• Malcolm Gladwell is a writer for The New Yorker and best-selling author of 4 books. His third book, Outliers: The Story of Success was released November 18, 2008. He has a gift for interpreting new ideas in the social sciences and making them understandable, practical and valuable to business and general audiences alike. In Outliers Gladwell examines the factors that contribute to high levels of success. To support his thesis, he repeatedly mentions the 10,000-Hour Rule , claiming that the key to success in any field is, to a large extent, a matter of practicing a specific task for a total of around 10,000 hours. Gladwell claims that greatness requires enormous time, using the source of The Beatles' musical talents amongst others as examples. The Beatles performed live in Hamburg, Germany over 1,200 times from 1960 to 1964, amassing more than 10,000 hours of playing time, therefore meeting the 10,000-Hour Rule. Gladwell asserts that all of the time The Beatles spent performing shaped their talent, "so by the time they returned to England from Hamburg, Germany, 'they sounded like no one else. It was the making of them.'
  • At the age of 16 John Lennon formed a band, with Paul McCartney called The Quarrymen . Later joined by George Harrison, Pete Best and Stuart Sutcliffe they were offered the chance to play to audiences in Hamburg. Travelling to Germany and playing at 4 different clubs during the period 1960-62 was a chapter in the group's history which honed their performance skills, widened their reputation, and led to their first recording, which brought them to the attention of Brian Epstein. The St. Pauli quarter of Hamburg, where the Indra club was located, was well-known as an area where prostitutes were to be found, and was a dangerous place. McCartney's father was therefore reluctant to let the teenage Paul go to Hamburg. However, as the money his son would earn was more than he earned himself, he finally agreed. Lennon delayed his studies and placated his mother by explaining the amount he would earn. The playing schedule required them to perform 7 days a week, with 1 hour off between each 60 minute set. Willie Limpinski, decided that the Kaiserkeller would attract more customers if it presented continuous live music. Lennon said: "We had to play for hours and hours on end. Every song lasted twenty minutes and had twenty solos in it. That's what improved the playing. There was nobody to copy from. We played what we liked best and the Germans like it as long as it was loud." The Beatles had been used to simply standing still when they had performed in Liverpool, but Koschmider would come to the front of the stage and loudly shout Make a show for the customers. Harrison explained that this prompted Lennon to da nce around like a gorilla, and we’d all knock our heads together. In early October 1960, Storm and the Hurricanes were free to travel to Hamburg, replacing Derry and the Seniors at the Kaiserkeller. They arrived in Hamburg on 1 October 1960, having negotiated to be paid more than the Seniors or The Beatles. They played five or six 90-minute sets every day, alternating with the Beatles. Williams warned The Beatles about the competition they would face by playing in the same club as the Hurricanes by saying, "You'd better pull your socks up because Rory Storm and the Hurricanes are coming in, and you know how good they are. They're going to knock you for six." Their work rate was phenomenal – at one point in 1961 they played for 98 nights in succession, frequently starting at 7pm and going through until 7am. They learnt how to survive on their wits, their flair for improvisation, their innate cockiness – and on a steady stream of uppers.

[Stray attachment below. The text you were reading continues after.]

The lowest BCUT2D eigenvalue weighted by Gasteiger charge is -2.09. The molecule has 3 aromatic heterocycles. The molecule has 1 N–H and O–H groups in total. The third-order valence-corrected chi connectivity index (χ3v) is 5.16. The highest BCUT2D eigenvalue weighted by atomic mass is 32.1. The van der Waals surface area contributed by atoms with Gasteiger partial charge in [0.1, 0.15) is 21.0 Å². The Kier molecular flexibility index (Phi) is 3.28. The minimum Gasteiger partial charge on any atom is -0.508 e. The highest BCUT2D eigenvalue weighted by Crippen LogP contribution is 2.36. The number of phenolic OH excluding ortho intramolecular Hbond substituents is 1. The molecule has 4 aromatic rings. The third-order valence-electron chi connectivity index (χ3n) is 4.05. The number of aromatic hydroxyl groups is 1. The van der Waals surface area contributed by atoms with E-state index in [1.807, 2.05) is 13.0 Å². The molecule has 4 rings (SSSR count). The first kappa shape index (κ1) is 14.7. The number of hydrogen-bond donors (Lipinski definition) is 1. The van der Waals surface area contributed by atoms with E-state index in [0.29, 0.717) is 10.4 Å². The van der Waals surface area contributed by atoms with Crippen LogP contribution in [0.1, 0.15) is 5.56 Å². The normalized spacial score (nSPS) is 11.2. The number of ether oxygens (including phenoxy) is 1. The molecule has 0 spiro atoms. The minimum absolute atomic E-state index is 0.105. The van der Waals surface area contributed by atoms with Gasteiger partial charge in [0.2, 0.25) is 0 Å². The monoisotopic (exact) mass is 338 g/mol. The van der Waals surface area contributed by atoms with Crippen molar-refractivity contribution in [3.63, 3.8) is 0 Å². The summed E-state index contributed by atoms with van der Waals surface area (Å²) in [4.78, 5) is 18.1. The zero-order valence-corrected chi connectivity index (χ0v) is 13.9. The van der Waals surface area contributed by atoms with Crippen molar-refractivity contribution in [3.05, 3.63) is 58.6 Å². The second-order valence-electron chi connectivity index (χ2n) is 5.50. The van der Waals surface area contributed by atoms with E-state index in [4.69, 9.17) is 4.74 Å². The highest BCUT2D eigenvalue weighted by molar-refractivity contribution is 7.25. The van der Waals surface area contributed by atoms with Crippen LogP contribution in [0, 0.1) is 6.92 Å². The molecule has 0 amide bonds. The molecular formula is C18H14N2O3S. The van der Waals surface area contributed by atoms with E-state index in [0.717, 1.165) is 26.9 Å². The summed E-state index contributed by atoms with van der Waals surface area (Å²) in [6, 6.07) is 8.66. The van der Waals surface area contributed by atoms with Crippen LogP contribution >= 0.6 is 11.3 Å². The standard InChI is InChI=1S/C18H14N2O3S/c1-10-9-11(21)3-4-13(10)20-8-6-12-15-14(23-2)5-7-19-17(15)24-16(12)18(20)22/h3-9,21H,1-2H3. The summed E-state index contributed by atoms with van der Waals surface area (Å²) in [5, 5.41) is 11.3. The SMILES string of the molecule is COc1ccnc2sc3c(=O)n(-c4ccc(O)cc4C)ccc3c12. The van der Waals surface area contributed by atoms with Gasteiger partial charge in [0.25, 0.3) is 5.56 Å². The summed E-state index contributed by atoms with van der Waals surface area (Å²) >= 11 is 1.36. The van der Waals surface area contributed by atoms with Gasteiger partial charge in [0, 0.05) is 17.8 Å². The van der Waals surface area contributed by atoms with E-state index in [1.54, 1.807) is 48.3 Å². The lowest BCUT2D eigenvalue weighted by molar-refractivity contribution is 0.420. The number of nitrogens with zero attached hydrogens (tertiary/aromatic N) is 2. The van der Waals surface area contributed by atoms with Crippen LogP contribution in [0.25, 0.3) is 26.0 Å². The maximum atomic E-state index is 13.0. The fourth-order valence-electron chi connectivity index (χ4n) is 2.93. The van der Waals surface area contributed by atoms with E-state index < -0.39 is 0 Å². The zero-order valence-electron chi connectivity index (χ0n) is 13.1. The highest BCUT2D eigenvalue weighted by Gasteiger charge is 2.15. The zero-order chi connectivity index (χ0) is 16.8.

• This quote by John Lennon testifies to the growing process they experienced during those years.